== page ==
The Invisible Justice

(Askari Raza, )

Justice is the jugular vein of a society. It must exist with all its sinews and made visible with all its transparency. If justice delayed is justice denied, justice invisible is justice wasted, faded away into oblivion. Nebulous concepts like ‘justice at your doorsteps’, clutter the rhetoric.Across-the-board justice remains a dream unfulfilled.

Unfortunately, the present system of justice in Pakistan has largely failed to deliver.

The Caliph enters the supreme court along with the petitioner. The Chief Justice rises from his seat to pay respect to the most powerful ruler of his time. Th Caliph sacks the judge. A judge who makes distinction between a caliph and an ordinary citizen is incapable of delivering justice.The same Caliph when challenged by an old woman in the famous ‘Chadder and shirt episode’, he on the spot provided evidence to clarify his position. The history proudly recorded the message for the posterity. The Caliph is as accountable as his subjects. Another true Caliph loses his case against a Jew citizen because his son’s evidence is not admissible in the law. He does not employ his goons to attack the supreme court to prove that the chief executive was always right. That was the State of Madina we aspire for.

An official servant is required to declare his property along with that of his wife and children. This is repeated time and again during his service. It is to ensure that all changes in the family’s wealth status are regularly accounted for. As the head of the family, he is answerable for the riches accumulated by him or any other member of his family. It appears that the rule does not apply to the honourable judiciary. If so, the anomaly needs to be removed immediately like the irksome extension of the military chiefs.

In the past the rulers applied a simple yardstick to judge the conduct of the government servants. If over a period of time an official had accumulated more wealth than his means justified, he was punished for corruption. In Pakistan, this criterion, though often talked about, seems to have little value. Here the children of a three-time prime minister become billionaires without having earned a penny of their own. The father instead of being grilled to furnish the money-trailis facilitated by lawto abscond abroad.

In the promotion board when a member’s relative comes up for consideration, he leaves the room. It is not just a matter of protocol.It is intended to establish the credibility and transparency of the board. When the going gets tough, merit becomes a sine qua non. Injustice does not hurt an individual. God compensates him. But every act of injustice, small or big creates a corresponding hole in the ship of the nation. The Prophet (PBUH) had warned that nations stronger and richer than us were destroyed because they were not just.

In Pakistan the son of a serving chief justice is repeatedly accused of a number of irregularities from out of turn promotions to outright corruption until the case becomes too obvious to ignore. The chief justice, who ‘portrayed himself as an honest broker’ in a corruption ridden Pakistan, despite being cautioned to the contrary choses to chair the bench appointed to decide his son’s case. The son is proved innocent. The conscience of the father also remains clear.Happy ending.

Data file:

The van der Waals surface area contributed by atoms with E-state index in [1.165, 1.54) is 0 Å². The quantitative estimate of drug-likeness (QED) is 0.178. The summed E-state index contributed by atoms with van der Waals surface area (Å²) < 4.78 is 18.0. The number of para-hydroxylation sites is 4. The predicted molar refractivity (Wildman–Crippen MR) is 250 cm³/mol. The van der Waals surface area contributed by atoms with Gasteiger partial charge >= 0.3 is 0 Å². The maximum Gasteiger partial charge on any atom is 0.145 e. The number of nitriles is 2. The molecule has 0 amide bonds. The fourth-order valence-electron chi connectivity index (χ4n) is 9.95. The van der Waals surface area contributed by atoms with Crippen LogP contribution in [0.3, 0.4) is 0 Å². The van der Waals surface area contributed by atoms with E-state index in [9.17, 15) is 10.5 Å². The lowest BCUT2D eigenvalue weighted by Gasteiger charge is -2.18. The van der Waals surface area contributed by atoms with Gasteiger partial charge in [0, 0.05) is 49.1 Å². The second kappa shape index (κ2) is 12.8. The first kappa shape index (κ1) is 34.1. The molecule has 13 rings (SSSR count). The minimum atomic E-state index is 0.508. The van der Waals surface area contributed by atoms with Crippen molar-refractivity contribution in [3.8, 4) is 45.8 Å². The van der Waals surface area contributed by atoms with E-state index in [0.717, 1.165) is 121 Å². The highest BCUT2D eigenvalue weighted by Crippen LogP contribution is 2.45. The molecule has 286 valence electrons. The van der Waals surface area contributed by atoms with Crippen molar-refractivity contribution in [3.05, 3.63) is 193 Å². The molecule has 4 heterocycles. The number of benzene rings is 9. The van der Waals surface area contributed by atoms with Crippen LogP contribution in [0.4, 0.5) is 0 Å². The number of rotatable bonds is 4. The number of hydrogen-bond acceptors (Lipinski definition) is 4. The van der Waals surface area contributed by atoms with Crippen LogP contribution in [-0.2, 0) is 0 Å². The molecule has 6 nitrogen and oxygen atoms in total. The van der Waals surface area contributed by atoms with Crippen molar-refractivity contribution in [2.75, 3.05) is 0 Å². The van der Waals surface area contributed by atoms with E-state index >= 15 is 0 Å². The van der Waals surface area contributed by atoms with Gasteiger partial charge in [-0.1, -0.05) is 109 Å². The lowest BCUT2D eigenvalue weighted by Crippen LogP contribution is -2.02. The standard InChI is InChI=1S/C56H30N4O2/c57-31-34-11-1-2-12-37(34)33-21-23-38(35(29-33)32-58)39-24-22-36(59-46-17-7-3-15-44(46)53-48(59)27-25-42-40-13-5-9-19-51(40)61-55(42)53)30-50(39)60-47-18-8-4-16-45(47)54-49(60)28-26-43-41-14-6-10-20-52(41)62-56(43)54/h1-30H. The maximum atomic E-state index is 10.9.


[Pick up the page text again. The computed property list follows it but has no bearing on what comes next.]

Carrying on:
A provincial high court assembles on the weekend to grant bail to Shahbaz Sharif. It was not the first time that a court was held on a holiday, the court contended. It must be normal for the courts to work on the weekends to attend to similar compelling urgencies. His elder brother was allowed by the court to instantly proceed abroad for treatment that has yet to commence. Who will get him back? The court had done its part of the job. The ball is now in the government’s court.

On social media a picture gone recently viral shows the images of those fortunate Pakistanis who had justice delivered practicallyon their doorstep. This includes the royals of Sharif dynasty, PML-N stalwarts like Rana Sanaullah and many holy figures from Sindh. Good luck to them. The barbaric drama staged in Model Town Lahore can wait. No Chief Justice has ever taken a suomoto notice of this brutality. It has been perhaps left for God to punish the culprits.

The handling of the latest case of Justice Isa by the Supreme Court did not do much to boast public confidence in the judicial system they have known to be full of faults. The presidential reference was quashed which according to the defender was based on melafide intentions. This contention of the defender was never discussed, proved or rejected.However, the refence was set aside as the defender had wished. At the same time the showcausenotice issued by the Supreme Judicial Council (SJC) to Justice Faiz Isa was also quashed. According to senior legal analysts, the court exceeded its limit by interfering in the functioning of SJC. It was a prerogative of the SJC to admit or dismiss the reference. A justice was as much accountable as an ordinary citizen, we were told but not exactly. He was not responsible for the wealth accumulated by his family. He had the right to make a thrilling entry into the courtroom and seek to defend his family. The Court had the patience to stop the government lawyer in his tracks to accommodate the intruding justice. The poor mortals can hardly hide their shock.

The courts should be and are completely free. The Constitution must,however, clearly define inter-institutional functional boundaries. Without this balance we will live in perpetual confusion.

The Supreme Court, in keeping with its best traditions, must have also done justice in all the episodes alluded to above.Unfortunately, the justice has remained invisible.

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